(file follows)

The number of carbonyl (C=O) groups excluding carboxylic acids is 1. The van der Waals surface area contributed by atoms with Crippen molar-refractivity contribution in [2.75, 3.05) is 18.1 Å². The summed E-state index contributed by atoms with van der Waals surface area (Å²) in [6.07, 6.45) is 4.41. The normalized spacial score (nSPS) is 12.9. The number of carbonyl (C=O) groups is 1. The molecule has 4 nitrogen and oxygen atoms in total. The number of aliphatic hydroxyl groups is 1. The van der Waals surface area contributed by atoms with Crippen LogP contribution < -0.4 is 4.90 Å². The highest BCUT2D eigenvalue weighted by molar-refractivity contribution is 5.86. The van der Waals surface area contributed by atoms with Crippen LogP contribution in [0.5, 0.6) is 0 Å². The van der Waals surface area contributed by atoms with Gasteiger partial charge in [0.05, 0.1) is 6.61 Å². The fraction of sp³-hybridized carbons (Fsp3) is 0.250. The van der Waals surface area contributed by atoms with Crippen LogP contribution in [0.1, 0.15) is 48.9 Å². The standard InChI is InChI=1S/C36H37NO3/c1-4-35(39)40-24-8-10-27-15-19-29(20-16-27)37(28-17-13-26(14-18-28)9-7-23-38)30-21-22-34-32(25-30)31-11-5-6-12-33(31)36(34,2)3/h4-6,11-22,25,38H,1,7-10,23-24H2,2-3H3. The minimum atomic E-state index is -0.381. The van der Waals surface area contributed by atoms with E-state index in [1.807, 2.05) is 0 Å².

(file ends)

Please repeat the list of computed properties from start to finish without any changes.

The number of carbonyl (C=O) groups excluding carboxylic acids is 1. The van der Waals surface area contributed by atoms with Crippen molar-refractivity contribution in [2.75, 3.05) is 18.1 Å². The summed E-state index contributed by atoms with van der Waals surface area (Å²) in [6.07, 6.45) is 4.41. The normalized spacial score (nSPS) is 12.9. The number of carbonyl (C=O) groups is 1. The molecule has 4 nitrogen and oxygen atoms in total. The number of aliphatic hydroxyl groups is 1. The van der Waals surface area contributed by atoms with Crippen LogP contribution < -0.4 is 4.90 Å². The highest BCUT2D eigenvalue weighted by molar-refractivity contribution is 5.86. The van der Waals surface area contributed by atoms with Crippen LogP contribution in [0.5, 0.6) is 0 Å². The van der Waals surface area contributed by atoms with Gasteiger partial charge in [0.05, 0.1) is 6.61 Å². The fraction of sp³-hybridized carbons (Fsp3) is 0.250. The van der Waals surface area contributed by atoms with Crippen LogP contribution in [0.1, 0.15) is 48.9 Å². The standard InChI is InChI=1S/C36H37NO3/c1-4-35(39)40-24-8-10-27-15-19-29(20-16-27)37(28-17-13-26(14-18-28)9-7-23-38)30-21-22-34-32(25-30)31-11-5-6-12-33(31)36(34,2)3/h4-6,11-22,25,38H,1,7-10,23-24H2,2-3H3. The minimum atomic E-state index is -0.381. The van der Waals surface area contributed by atoms with E-state index in [1.807, 2.05) is 0 Å².